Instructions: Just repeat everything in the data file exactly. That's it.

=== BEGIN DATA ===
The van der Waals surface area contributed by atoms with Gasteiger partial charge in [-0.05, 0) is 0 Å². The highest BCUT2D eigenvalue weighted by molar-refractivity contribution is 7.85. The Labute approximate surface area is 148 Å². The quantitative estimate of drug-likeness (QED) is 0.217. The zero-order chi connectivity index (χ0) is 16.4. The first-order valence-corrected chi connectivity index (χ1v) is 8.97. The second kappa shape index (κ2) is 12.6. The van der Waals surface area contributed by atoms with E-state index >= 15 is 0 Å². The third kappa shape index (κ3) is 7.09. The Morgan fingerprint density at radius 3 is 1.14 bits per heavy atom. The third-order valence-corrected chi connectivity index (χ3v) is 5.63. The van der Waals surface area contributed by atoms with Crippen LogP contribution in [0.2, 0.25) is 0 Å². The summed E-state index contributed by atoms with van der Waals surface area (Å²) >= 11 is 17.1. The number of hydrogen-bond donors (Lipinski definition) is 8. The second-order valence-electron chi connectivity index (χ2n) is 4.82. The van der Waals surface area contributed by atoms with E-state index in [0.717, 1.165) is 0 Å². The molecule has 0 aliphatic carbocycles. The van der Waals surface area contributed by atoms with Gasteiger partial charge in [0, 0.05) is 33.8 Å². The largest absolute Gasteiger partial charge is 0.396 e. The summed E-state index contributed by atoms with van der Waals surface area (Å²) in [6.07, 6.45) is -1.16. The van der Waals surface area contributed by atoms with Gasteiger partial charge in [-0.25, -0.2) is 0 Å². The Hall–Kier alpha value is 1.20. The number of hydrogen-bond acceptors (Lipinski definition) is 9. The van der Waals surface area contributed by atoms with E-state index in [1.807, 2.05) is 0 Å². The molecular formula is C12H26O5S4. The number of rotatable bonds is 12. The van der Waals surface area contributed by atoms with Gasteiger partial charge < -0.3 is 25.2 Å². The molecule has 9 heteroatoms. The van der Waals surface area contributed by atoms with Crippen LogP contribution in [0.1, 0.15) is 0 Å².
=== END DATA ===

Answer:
The van der Waals surface area contributed by atoms with Gasteiger partial charge in [-0.05, 0) is 0 Å². The highest BCUT2D eigenvalue weighted by molar-refractivity contribution is 7.85. The Labute approximate surface area is 148 Å². The quantitative estimate of drug-likeness (QED) is 0.217. The zero-order chi connectivity index (χ0) is 16.4. The first-order valence-corrected chi connectivity index (χ1v) is 8.97. The second kappa shape index (κ2) is 12.6. The van der Waals surface area contributed by atoms with E-state index >= 15 is 0 Å². The third kappa shape index (κ3) is 7.09. The Morgan fingerprint density at radius 3 is 1.14 bits per heavy atom. The third-order valence-corrected chi connectivity index (χ3v) is 5.63. The van der Waals surface area contributed by atoms with Crippen LogP contribution in [0.2, 0.25) is 0 Å². The summed E-state index contributed by atoms with van der Waals surface area (Å²) >= 11 is 17.1. The number of hydrogen-bond donors (Lipinski definition) is 8. The second-order valence-electron chi connectivity index (χ2n) is 4.82. The van der Waals surface area contributed by atoms with E-state index in [0.717, 1.165) is 0 Å². The molecule has 0 aliphatic carbocycles. The van der Waals surface area contributed by atoms with Gasteiger partial charge in [0, 0.05) is 33.8 Å². The largest absolute Gasteiger partial charge is 0.396 e. The summed E-state index contributed by atoms with van der Waals surface area (Å²) in [6.07, 6.45) is -1.16. The van der Waals surface area contributed by atoms with Gasteiger partial charge in [-0.25, -0.2) is 0 Å². The Hall–Kier alpha value is 1.20. The number of hydrogen-bond acceptors (Lipinski definition) is 9. The van der Waals surface area contributed by atoms with E-state index in [1.807, 2.05) is 0 Å². The molecular formula is C12H26O5S4. The number of rotatable bonds is 12. The van der Waals surface area contributed by atoms with Gasteiger partial charge < -0.3 is 25.2 Å². The molecule has 9 heteroatoms. The van der Waals surface area contributed by atoms with Crippen LogP contribution in [0.1, 0.15) is 0 Å².